Windows Server 2008 is the subject of a lot of expectations but those great expectations may have a few surprises associated with them. Here is what a survey published in the March 3, 2008 issue of Information Week of 1100 IT shops resulted in:
1)50% of the users will deploy Windows Server 2008 on half or more of their companies servers;
2)47% are adopting the new server OS for its IIS 7 features and performance;
3)32% plan to adopt within a year of its release.
This is an inverted pyramid. The most notable number is the last – 32% plan to adopt within a year.
Vista Does Not Pave the Way for Windows Server 2008
Microsoft touts the fact that Windows Server 2008 and Vista have the same code base. This may be more of a problem than an advantage. All those horror stories you have heard about a)software compatibility; b)hardware compatibility especially with older peripherals, and c)performance problems are substantiated in many places. They carry over to Windows Server 2008. Perhaps the most telling is the 10 part “Death Match” at Infoworld between Windows XP versus Windows Vista one year later. This is the review that should have been done one year earlier – similar to the Linux versus Vista review done here.
But even the Service Pack for Vista is being found wanting just getting it installed and what it delivers.
Now given that some of the management and administrative features of IIS7 and Windows Server plus its related SQL Server 2008 features set are getting very good marks; one has to wonder how long both Vista and Windows Server 2008 can endure the big 3 problems above without incurring defections, big defections. There are clear signs defections are occurring now on the desktop as both Apple and Linux gain momentum at Windows expense. This in turn means the wait for Windows Vista/Windows Server 2008 to come up to speed may be longer than for Windows XP/Windows Server 2003 for the following reasons.
1)the problems are fundamental – take the performance problems. The Linux versus Vista benchmark found Linux running at 1/3 the size of Vista in memory and having performance notably faster in Linux on benchmarks of common code on identically the same hardware. Unfortunately Windows Server 2008 tracks Vista desktop on speed. For example, Windows Server 2008 delivers 4.2 seconds average page response time using IIS7 on Microsoft.com website worse than 75% of all web servers. In contrast IBM is at 2.8 seconds and Google is at 1.6 seconds respectively. Also Microsoft has dodged the TPC benchmarks and gone to the alternative TPE benchmarks where they are the only game in town. Currently SQL Server 2005 on Wndows Server 2003 performs at 25-30% of the Oracle and IBM TPC benchmarks.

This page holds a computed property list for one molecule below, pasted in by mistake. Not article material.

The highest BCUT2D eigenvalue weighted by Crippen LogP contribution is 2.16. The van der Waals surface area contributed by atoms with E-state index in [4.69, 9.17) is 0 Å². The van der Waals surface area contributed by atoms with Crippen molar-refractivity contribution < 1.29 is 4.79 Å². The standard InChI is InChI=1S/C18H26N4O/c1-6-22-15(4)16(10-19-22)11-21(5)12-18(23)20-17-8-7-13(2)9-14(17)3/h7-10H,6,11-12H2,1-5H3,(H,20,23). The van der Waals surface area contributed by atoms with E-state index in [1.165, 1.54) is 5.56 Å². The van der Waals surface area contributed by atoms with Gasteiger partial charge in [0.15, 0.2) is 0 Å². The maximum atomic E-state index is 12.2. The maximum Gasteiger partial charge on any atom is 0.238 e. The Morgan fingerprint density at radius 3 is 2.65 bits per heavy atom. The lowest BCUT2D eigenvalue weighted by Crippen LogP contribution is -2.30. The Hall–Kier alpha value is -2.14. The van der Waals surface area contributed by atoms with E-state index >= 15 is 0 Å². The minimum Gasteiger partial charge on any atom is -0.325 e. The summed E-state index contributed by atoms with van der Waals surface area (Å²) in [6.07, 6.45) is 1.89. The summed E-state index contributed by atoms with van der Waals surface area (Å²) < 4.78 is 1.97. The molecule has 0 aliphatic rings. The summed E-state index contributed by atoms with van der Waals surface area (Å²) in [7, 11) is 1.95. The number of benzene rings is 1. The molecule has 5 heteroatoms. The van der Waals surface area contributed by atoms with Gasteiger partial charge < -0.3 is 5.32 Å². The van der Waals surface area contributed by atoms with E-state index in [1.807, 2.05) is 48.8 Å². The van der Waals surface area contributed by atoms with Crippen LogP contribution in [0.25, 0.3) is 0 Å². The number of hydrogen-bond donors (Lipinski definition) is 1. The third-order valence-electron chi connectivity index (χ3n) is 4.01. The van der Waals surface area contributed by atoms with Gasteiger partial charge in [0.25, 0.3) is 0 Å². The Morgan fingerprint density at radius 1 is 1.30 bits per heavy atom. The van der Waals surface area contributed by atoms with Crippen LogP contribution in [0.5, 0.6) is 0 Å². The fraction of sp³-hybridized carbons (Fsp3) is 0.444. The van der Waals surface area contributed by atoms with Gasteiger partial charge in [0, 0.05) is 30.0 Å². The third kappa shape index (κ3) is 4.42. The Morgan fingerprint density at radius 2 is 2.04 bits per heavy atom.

2)the size of the code base is huge – moving from Windows XPs 40M lines of code, Vista tops in at 50M. In contrast, Linux comes in at about 10-12M depending on which version is used;
3)as problems fester – as Vista problems fester, both hardware and software developers hesitate on which OS, Windows Vista or Windows XP to expend the most support for. And Vista demands significant rewrites for its Presentation and Communication logic in order to gain significant feature and admin advantages.
The Update Conundrum
So for shops that are contemplating the update to Windows Server 2008 – there are high expectations but also some harsh realities to account for. A key indicator will be if and when Microsoft releases Service Pack 3 of Windows XP which is faster again according to early testers. The other indicator will be if Microsoft sticks to the June 30th expiry of Windows XP availability for sale. If they do stick to that including restricted availability to enterprise customers, then it means that Vista will be the only choice from Microsoft – and users will have to grin and bear it. Meanwhile hardware and software developers will have more certainty; but still the problem of transitioning from Windows XP to Windows Vista/Windows Server 2008. In sum, the Expectations may be Great, but so are the Timing of Implementation Problems for Windows Server 2008.